Rheinmetall Denel Munition in Cape Town.

  • The inquiry into the 2018 explosion at the Rheinmetall Denel Munition plant in Somerset West has heard that red armbands were given to the five of the victims, to indicate they were trainees.
  • Five witnesses are expected to testify before the inquiry on Tuesday. 
  • The inquiry heard staff members receive training every year.

Health and safety procedures at Rheinmetall Denel Munition (RDM) have been called into question during the second day of the public inquiry into the 2018 explosion that rocked the plant in Macassar near Somerset West.

The inquiry heard staff members had received training every year in the form of tests. 

Five witnesses were set to take the stand and testify before the inquiry on Tuesday. 

The first witness, Cameron Mitchell, told the inquiry that there were different inductions for different facilities.

“If one person goes through training, they cannot work on the material just yet. During the process, you move around with a supervisor.”

READ | Denel explosion: First witness takes stand as public inquiry into blast that killed 8 kicks off

Mcebisi Ngqatu, who is the training officer at RDM, told the inquiry there were strict protocols put in place for workers.

“No one can work on material when they are on training. When visitors visit the plant, we explain the safety measures to them. If any staff members have to move to another facility, they will have to do another test.”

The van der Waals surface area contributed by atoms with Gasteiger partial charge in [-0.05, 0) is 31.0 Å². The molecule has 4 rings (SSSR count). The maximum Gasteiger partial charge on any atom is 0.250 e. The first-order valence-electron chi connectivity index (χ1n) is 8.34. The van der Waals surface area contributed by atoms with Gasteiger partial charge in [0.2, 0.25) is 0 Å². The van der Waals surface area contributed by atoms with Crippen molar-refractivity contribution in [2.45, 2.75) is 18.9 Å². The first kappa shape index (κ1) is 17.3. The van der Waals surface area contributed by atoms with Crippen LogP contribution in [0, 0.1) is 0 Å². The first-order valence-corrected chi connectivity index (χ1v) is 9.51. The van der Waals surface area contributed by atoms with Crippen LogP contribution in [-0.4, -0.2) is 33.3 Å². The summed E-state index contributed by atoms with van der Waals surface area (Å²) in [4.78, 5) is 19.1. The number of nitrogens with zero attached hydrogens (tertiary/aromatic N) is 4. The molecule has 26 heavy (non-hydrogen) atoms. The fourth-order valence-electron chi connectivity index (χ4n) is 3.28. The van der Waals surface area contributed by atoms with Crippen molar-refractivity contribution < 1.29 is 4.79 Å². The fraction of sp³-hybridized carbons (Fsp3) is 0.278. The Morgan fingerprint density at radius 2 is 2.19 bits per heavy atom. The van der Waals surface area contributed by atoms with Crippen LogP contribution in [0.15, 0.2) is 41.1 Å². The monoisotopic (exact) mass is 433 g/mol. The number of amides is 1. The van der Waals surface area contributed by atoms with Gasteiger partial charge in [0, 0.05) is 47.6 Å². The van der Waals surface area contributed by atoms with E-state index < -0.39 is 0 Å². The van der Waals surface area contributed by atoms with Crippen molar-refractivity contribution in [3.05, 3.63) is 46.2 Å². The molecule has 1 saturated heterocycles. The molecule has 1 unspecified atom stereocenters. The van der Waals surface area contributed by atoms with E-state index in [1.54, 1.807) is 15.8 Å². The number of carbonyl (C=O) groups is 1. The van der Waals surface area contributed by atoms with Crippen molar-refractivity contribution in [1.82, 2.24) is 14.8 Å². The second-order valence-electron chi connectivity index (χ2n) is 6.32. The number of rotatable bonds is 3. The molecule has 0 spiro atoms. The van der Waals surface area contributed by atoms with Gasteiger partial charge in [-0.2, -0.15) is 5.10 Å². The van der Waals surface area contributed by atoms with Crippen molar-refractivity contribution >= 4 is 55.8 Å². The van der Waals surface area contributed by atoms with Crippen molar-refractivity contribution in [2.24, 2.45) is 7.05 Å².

He said they do refresher training every year.

“Especially if there is a modification in the plant then we conduct refresher training,” he added.


The inquiry heard that red armbands had been given to five of the victims, which indicated that they were still trainees.

The legal representative for some of the families, Winston Erasmus, questioned why these trainees were allowed to work with explosives.

Ngqatu responded that it was company procedure, and redirected the question for management to answer. Family members of the deceased echoed and agreed with Erasmus’ line of questioning.

ALSO READ | ‘It’s not about the money…we want justice’ – families of Denel blast

Another witness, Gavin Wells, told the inquiry that they had been trained how to handle explosives.

“You cannot just move things around. You must have two people to help, because it’s so heavy. Metal repellents weigh 40kg, and you can’t drag it on the floor because the friction of the ground can cause an explosion.”

Inquiry chairperson Mphumzi Dyulete asked Wells whether any inspections had been carried out by management, to which Wells replied “no”. 

The wife of supervisor Nico Samuels, who died in the blast, believes that her husband is being used as a scapegoat. 

Lawrencia Samuels told News24 this was because Nico had worked for RDM for so long.

“They are trying to pin the blame on him because he has been there long, and he always took his work seriously. Before the incident, he told me he was being pressured to work overtime at N16 to fix a valve,” she said.

N16 is the facility where the incident took place.

The inquiry has so far heard that Nico Samuels had used his private vehicle to transport explosives and that a lighter was found in his vehicle. 

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